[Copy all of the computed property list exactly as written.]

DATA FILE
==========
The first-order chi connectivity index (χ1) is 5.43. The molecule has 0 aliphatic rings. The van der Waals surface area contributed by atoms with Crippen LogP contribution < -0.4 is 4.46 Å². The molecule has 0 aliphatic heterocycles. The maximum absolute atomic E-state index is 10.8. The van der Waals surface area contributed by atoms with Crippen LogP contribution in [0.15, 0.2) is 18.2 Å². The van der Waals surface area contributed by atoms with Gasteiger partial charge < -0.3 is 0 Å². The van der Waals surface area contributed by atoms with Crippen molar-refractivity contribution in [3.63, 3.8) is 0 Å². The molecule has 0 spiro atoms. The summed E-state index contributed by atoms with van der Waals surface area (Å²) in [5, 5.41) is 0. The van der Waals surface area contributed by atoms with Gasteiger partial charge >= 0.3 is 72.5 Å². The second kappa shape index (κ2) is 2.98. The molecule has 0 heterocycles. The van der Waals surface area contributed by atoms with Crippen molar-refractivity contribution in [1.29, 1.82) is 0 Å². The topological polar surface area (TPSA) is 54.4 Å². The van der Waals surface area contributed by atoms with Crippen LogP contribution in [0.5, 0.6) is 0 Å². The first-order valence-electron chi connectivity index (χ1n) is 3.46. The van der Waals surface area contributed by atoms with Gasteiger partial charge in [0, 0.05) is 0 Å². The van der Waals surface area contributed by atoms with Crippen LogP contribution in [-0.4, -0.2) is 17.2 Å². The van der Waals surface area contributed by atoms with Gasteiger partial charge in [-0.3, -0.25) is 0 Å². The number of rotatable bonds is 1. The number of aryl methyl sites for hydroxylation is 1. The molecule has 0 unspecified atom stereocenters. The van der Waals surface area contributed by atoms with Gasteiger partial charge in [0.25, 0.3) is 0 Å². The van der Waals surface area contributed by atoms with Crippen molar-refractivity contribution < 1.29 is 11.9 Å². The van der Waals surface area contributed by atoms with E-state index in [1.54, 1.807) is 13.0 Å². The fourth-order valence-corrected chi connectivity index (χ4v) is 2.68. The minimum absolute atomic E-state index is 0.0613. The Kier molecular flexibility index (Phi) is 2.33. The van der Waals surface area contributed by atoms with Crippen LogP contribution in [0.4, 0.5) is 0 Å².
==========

The first-order chi connectivity index (χ1) is 5.43. The molecule has 0 aliphatic rings. The van der Waals surface area contributed by atoms with Crippen LogP contribution < -0.4 is 4.46 Å². The molecule has 0 aliphatic heterocycles. The maximum absolute atomic E-state index is 10.8. The van der Waals surface area contributed by atoms with Crippen LogP contribution in [0.15, 0.2) is 18.2 Å². The van der Waals surface area contributed by atoms with Gasteiger partial charge < -0.3 is 0 Å². The van der Waals surface area contributed by atoms with Crippen molar-refractivity contribution in [3.63, 3.8) is 0 Å². The molecule has 0 spiro atoms. The summed E-state index contributed by atoms with van der Waals surface area (Å²) in [5, 5.41) is 0. The van der Waals surface area contributed by atoms with Gasteiger partial charge >= 0.3 is 72.5 Å². The second kappa shape index (κ2) is 2.98. The molecule has 0 heterocycles. The van der Waals surface area contributed by atoms with Crippen molar-refractivity contribution in [1.29, 1.82) is 0 Å². The topological polar surface area (TPSA) is 54.4 Å². The van der Waals surface area contributed by atoms with Crippen LogP contribution in [0.5, 0.6) is 0 Å². The first-order valence-electron chi connectivity index (χ1n) is 3.46. The van der Waals surface area contributed by atoms with Gasteiger partial charge in [0, 0.05) is 0 Å². The van der Waals surface area contributed by atoms with Crippen LogP contribution in [-0.4, -0.2) is 17.2 Å². The van der Waals surface area contributed by atoms with Gasteiger partial charge in [-0.3, -0.25) is 0 Å². The number of rotatable bonds is 1. The number of aryl methyl sites for hydroxylation is 1. The molecule has 0 unspecified atom stereocenters. The van der Waals surface area contributed by atoms with Gasteiger partial charge in [0.25, 0.3) is 0 Å². The van der Waals surface area contributed by atoms with Crippen molar-refractivity contribution < 1.29 is 11.9 Å². The van der Waals surface area contributed by atoms with E-state index in [1.54, 1.807) is 13.0 Å². The fourth-order valence-corrected chi connectivity index (χ4v) is 2.68. The minimum absolute atomic E-state index is 0.0613. The Kier molecular flexibility index (Phi) is 2.33. The van der Waals surface area contributed by atoms with Crippen LogP contribution in [0.4, 0.5) is 0 Å².